The present invention provides FK506 or FK520 ester analogues, as set out above, methods for the preparation of these compounds, methods for the use of these compounds in medicine and the use of these compounds as intermediates or templates for further derivatisation.

Preferably R 2 represents -CH 2 CH=CH 2

Suitably X represents bond. Alternatively, X represents CH 2 .

In another embodiment, R 4 represents Me.

In another embodiment, R 4 represents Et.

In another embodiment, R 4 represents F.

Suitably Ri represents C1 -10 alkyl (e.g. C1 -6 alkyl) wherein one or more carbon atoms are optionally replaced by a heteroatom selected from O, N and S and which is optionally substituted by one or more halogen atoms or =0 groups.

In one embodiment, R-i represents C1 -10 alkyl e.g. C1 -6 alkyl without any optional replacement of a carbon atom by a heteroatom. When R-i and/or R 3 represents C1 -10 alkyl (e.g. C1 -6 alkyl) wherein one or more carbon atoms are optionally replaced by a heteroatom selected from O, N and S, examples of resultant groups include ethers and thioethers in which a CH 2 within an alkylene chain is replaced by O or S respectively and alcohols in which a terminal CH 3 is replaced by OH. Amines may also be formed following replacement of -CHR- with-NR- or -CHRR' with -NRR'. Formation of unstable groups (e.g. -0-CH 2 -0-) should be avoided.

Examples of substitution with halogen atoms include substitution with F atoms e.g. replacement of CH 3 with CF 3 .

Examples of substitution with =0 groups include replacement of -CH 2 - with -CO- which carbonyl group may, for example, be part of a ketone, ester or amide functionality depending on the nature of neighbouring atoms.

When R-i represents C1 -4alkylaryl or C1 -4alkylheteroaryl, suitably it represents C1 - 2alkylaryl or C1 -2alkylheteroaryl e.g. -CH 2 aryl or -CH 2 heteroaryl.

When R 3 represents C1 -4alkylaryl or C1 -4alkylheteroaryl, suitably it represents C1 - 2alkylaryl or C1 -2alkylheteroaryl e.g. -CH 2 aryl or -CH 2 heteroaryl.

When R-i and R 3 are joined for form a lactone ring, for example Ri and R 3 together may represent -(CH 2 ) 2-3 - thereby to form a 5-6 membered lactone ring.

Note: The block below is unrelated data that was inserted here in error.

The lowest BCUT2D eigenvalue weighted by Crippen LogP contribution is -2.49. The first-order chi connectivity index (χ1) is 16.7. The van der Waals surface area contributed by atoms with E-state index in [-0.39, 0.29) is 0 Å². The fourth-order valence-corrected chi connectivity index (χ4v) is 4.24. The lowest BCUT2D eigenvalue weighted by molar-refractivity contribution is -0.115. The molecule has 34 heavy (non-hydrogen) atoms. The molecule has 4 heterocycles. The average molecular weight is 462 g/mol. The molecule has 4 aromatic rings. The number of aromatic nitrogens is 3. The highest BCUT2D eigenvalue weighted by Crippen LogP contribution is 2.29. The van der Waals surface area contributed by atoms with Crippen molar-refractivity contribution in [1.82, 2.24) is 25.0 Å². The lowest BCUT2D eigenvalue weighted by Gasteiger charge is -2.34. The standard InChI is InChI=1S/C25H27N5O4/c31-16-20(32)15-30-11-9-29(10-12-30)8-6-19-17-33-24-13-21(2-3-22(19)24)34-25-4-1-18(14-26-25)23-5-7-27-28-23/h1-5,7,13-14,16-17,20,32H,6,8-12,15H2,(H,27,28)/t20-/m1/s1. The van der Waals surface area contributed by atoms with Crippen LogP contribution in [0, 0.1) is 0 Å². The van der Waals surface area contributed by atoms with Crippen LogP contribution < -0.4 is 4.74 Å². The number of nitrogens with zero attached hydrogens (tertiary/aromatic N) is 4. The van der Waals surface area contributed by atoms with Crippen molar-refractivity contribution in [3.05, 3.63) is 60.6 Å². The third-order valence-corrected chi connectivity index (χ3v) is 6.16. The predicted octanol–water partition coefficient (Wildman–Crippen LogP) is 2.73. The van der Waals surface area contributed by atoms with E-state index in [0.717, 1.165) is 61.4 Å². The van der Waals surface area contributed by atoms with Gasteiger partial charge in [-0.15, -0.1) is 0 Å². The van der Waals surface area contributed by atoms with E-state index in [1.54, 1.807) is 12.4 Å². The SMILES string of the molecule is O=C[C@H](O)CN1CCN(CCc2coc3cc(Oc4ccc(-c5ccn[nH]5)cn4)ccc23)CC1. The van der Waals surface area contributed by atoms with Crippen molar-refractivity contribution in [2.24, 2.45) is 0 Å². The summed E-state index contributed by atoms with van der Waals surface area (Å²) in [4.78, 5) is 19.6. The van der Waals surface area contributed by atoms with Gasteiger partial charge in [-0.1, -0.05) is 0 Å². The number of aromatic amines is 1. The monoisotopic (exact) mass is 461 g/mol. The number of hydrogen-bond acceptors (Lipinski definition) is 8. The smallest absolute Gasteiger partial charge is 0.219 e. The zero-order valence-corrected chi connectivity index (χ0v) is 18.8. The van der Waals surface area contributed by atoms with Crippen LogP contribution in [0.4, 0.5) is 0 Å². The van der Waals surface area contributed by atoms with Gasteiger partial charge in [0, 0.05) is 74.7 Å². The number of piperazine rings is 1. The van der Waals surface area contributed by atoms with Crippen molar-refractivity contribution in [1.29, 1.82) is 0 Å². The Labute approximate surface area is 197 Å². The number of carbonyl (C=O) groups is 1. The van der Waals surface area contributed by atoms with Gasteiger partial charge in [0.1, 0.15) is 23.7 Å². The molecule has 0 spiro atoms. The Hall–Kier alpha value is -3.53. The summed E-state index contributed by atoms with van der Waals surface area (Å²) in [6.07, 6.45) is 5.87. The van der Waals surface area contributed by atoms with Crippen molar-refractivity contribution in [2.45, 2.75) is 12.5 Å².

Preferably Ri represents C1 -4 alkyl.

Preferably R 3 represents H.

In one embodiment, R 4 represents F and X represents bond

In another embodiment, R 4 represents CH 3 and X represents bond

In another embodiment, R 4 represents H and X represents CH 2

In one example embodiment, R-i represents ethyl, R 2 represents -CH 2 CH=CH 2 , R 3 represents hydrogen, X represents bond and R 4 represents methyl as shown in the following structure:

In one example embodiment, R-i represents ethyl, R 2 represents -CH 2 CH=CH2, R 3 represents hydrogen, X represents bond and R 4 represents ethyl as shown in the following structure:

In one example embodiment, R-i represents ethyl, R 2 represents -CH 2 CH=CH2, R 3 represents hydrogen, X represents bond and R 4 represents fluorine as shown in the following structure:

In one example embodiment, R-i represents ethyl, R 2 represents -CH 2 CH=CH2, R 3 represents hydrogen, X represents CH 2 and R 4 represents hydrogen as shown in the following structure:

The above structures show a representative tautomer and the invention embraces all tautomers of the compounds of formula (I) for example keto compounds where enol compounds are illustrated and vice versa.

The invention embraces all stereoisomers of the compounds defined by formula (I) as shown above.

In a further aspect, the present invention provides processes for production of FK506 or FK520 ester analogues defined by formula (I) above by culturing a FK506 or FK520 analogue producing strain, optionally with feeding and optionally isolating the compounds produced, then semisynthetically adding an ester group to the C32 hydroxyl.

In a further aspect, the present invention provides a pharmaceutical composition comprising a FK506 or FK520 ester analogue such as a compound of formula (I) or a pharmaceutically acceptable salt thereof together with one or more pharmaceutically acceptable diluents or carriers.